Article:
Automotive supplier Cooper Standard of Novi, which became a standalone company in 2004, employs about 19,000 people in 18 countries. Its products include body-sealing, fluid-handling and anti-vibration systems. According to Automotive News, it ranks No. 62 among the Top 100 Global OEM Parts Suppliers and is No. 35 out of the Top 50 North American OEM Parts Suppliers. Dedicated to helping the communities in which it operates, the auto supplier’s efforts to develop minority business partnerships has evolved to include the company and its employees helping the minority population of Detroit with everything from health care to job training, noted Chairman and CEO James McElya. “Cooper Standard’s vision for the future includes working with automakers and community leaders to bring more automotive-supplier jobs to Detroit,” he continued. “We have witnessed firsthand how providing assistance and opportunities can dramatically improve the quality of life in our communities.” Cooper Standard created a strategic initiative in 2007 to partner with minority businesses. The company recruits and mentors students, creating unique opportunities for them to gain real-world work experiences, and partners with S.A.Y. Detroit, Detroit Rescue Mission Ministries, Focus: HOPE, Boys & Girls Club of Detroit, Forgotten Harvest and Michigan State University Community School. “Our diversity efforts have provided employees a firsthand perspective on the benefits of inclusion,” McElya said. “Cooper Standard has a broad acceptance of diverse cultures and backgrounds, enabling us to come together within an environment of mutual respect to effectively service our global customers, improve our communities and create a brighter future for generations to come.” He noted that his commitment to giving everyone an opportunity stems from his growing up in 11 foster homes. Believing that he was provided opportunities to succeed and avoid the pitfalls of a challenging childhood, McElya’s motto is: “Everyone deserves an opportunity, especially children who have been thrust into difficult situations without a choice.” As a result, Cooper Standard has adopted his philosophy through its many programs and initiatives to help urban populations.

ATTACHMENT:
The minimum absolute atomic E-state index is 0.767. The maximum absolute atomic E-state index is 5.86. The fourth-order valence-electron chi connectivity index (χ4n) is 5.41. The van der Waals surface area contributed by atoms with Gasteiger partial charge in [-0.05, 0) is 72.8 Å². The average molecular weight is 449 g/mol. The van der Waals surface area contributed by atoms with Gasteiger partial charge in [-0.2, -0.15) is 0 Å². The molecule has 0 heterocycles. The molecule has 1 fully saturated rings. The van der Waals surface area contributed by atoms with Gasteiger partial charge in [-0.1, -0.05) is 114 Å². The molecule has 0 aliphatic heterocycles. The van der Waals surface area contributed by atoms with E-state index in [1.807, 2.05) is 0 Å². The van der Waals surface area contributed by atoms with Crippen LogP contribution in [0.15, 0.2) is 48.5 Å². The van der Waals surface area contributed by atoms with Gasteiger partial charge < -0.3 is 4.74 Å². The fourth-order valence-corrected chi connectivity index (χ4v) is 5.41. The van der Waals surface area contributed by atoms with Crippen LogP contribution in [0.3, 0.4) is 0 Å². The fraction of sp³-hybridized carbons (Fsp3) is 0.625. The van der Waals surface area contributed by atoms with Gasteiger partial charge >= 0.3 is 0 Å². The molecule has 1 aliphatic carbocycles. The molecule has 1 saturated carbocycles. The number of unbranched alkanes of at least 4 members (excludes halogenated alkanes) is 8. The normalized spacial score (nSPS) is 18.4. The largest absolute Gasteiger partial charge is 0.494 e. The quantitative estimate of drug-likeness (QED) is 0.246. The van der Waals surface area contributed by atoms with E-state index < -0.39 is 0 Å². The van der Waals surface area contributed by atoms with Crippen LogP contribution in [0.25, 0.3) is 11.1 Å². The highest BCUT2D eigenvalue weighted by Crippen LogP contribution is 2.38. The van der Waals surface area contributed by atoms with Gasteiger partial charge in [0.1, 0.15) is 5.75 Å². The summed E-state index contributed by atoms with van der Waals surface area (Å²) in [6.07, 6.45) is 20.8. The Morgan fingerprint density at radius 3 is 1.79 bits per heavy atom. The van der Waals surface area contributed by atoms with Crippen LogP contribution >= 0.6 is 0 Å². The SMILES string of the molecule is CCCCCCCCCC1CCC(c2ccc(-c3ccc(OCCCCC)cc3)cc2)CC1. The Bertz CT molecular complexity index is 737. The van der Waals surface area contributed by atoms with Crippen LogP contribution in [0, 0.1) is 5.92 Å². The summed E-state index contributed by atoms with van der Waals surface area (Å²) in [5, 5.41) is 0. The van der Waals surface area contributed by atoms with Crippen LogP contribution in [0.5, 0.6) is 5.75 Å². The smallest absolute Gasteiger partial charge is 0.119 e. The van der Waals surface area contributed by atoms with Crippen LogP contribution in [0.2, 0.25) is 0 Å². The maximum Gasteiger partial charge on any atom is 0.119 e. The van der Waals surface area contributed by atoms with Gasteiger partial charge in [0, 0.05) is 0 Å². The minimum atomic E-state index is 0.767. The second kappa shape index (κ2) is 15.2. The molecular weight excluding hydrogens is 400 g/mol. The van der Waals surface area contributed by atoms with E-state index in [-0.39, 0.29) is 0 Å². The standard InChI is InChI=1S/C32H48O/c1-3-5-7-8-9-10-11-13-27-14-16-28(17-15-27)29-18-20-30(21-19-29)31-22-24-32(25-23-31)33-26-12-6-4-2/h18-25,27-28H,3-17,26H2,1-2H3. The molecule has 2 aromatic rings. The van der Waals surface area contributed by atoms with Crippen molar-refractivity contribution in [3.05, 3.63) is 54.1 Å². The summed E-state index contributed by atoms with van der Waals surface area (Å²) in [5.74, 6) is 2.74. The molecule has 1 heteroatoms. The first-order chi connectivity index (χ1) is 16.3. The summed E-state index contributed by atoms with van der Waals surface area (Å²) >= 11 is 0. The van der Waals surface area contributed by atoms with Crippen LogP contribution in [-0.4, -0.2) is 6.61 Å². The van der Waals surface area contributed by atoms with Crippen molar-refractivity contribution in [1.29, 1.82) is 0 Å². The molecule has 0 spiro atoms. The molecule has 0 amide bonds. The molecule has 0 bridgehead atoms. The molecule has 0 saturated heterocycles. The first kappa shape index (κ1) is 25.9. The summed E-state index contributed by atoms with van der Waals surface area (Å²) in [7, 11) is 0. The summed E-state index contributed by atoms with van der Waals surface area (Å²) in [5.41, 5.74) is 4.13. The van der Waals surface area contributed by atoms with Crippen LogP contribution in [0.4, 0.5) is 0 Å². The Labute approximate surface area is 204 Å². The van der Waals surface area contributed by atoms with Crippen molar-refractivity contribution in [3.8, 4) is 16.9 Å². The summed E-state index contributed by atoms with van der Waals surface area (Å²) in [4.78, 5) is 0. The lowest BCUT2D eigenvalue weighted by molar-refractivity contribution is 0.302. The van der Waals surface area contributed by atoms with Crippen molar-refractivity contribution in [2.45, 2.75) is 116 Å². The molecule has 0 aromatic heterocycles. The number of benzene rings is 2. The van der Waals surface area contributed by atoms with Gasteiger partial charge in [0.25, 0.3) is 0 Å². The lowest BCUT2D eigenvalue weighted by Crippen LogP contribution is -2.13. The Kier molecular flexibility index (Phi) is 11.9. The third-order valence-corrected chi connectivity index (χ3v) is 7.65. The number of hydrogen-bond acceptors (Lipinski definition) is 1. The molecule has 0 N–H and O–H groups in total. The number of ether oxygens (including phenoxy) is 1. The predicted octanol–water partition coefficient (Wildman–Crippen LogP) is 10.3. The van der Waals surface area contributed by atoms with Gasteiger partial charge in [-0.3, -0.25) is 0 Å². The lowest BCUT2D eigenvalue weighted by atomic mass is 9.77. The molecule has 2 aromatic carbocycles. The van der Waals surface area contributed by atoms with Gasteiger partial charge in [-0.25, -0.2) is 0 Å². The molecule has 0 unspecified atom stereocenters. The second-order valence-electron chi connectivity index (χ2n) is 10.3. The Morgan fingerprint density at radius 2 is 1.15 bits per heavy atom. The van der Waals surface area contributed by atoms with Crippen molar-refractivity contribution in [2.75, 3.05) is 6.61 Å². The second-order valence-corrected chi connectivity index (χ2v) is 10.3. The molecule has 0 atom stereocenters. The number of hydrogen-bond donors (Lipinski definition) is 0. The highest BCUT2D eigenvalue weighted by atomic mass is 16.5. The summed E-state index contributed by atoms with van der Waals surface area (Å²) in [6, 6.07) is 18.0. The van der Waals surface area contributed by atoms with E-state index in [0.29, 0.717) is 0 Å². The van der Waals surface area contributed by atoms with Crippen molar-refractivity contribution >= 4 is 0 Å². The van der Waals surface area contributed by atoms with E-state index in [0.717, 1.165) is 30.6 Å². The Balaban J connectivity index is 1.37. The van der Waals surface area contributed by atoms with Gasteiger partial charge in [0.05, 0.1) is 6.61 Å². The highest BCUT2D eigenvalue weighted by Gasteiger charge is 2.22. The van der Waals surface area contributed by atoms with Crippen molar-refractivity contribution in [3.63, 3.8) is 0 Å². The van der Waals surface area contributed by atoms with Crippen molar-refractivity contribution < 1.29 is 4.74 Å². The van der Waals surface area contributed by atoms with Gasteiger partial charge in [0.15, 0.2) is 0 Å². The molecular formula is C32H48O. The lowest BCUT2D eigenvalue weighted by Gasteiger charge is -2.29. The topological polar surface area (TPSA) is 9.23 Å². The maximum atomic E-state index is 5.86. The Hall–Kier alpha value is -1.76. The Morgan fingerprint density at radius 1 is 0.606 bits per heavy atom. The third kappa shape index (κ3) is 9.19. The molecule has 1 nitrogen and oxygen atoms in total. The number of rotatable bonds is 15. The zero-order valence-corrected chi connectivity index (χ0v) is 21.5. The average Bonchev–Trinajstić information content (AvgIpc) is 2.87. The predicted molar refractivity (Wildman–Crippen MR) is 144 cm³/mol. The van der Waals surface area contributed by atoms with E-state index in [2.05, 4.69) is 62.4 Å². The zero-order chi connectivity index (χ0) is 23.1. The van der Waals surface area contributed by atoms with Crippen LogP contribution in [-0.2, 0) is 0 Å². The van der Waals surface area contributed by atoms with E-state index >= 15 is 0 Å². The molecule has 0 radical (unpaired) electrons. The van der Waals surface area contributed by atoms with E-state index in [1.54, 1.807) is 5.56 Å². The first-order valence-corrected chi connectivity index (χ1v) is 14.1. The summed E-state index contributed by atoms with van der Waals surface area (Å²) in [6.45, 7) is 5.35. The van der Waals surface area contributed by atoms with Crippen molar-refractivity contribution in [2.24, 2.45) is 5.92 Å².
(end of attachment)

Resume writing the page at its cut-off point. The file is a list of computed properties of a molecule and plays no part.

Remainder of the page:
Nawal Hamadeh founded Hamadeh Educational Services Inc., an organization that focuses on multicultural education.